The free version of Google Apps has been killed off, after it had been significantly scaled back a year ago. Google is pushing to maximize revenue from its enterprise suite and is targeting small businesses to do that, the biggest users of the free tier that has been retired.Google explains that companies using the free version quickly grow to expect support and other business-oriented features, something reserved to paying customers. So, you see, it's for the good of those businesses that Google is asking them to pay.
"When we launched the premium business version we kept our free, basic version as well. Both businesses and individuals signed up for this version, but time has shown that in practice, the experience isn't quite right for either group," Google explained.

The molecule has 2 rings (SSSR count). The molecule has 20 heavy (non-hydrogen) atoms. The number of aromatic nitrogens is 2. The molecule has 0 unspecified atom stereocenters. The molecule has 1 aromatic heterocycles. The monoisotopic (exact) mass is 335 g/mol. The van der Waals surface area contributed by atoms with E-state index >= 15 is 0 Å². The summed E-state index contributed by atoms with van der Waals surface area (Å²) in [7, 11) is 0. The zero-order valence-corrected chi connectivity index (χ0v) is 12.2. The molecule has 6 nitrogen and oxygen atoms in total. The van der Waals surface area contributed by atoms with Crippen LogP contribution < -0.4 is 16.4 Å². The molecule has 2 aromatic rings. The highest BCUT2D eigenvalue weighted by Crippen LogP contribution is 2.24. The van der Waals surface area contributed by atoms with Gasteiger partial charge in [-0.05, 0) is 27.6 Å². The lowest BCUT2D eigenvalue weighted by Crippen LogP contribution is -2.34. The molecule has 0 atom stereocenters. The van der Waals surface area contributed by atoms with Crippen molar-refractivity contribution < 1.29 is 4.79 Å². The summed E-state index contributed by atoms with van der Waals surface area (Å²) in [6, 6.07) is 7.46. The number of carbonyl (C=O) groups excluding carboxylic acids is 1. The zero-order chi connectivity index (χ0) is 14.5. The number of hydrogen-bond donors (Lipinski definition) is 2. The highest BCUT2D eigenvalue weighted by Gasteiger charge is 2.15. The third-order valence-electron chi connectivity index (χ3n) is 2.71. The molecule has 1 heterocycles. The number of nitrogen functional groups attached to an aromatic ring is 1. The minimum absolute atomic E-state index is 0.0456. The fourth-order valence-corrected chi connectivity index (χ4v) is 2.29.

"Businesses quickly outgrow the basic version and want things like 24/7 customer support and larger inboxes. Similarly, consumers often have to wait to get new features while we make them business-ready," it added.
It's not much of an explanation, but it's all that Google could come up with. Existing users will not be affected, this is only for new users signing up.
So if you've got a free version of Google Apps already set up, Google won't ask you to pay, for now at least. Initially, anyone could set up an Apps account and have up to 50 users without paying.
They didn't get any phone support or extended storage space though. Last year, the limit was lowered to a maximum of 10 users. Now, there's no more free option, customers have to pay $50 per user per year.
More than five million businesses use Google Apps at this point, though many of them rely on the free version. Google Apps has more than 40 million users across the free, business, school and government versions.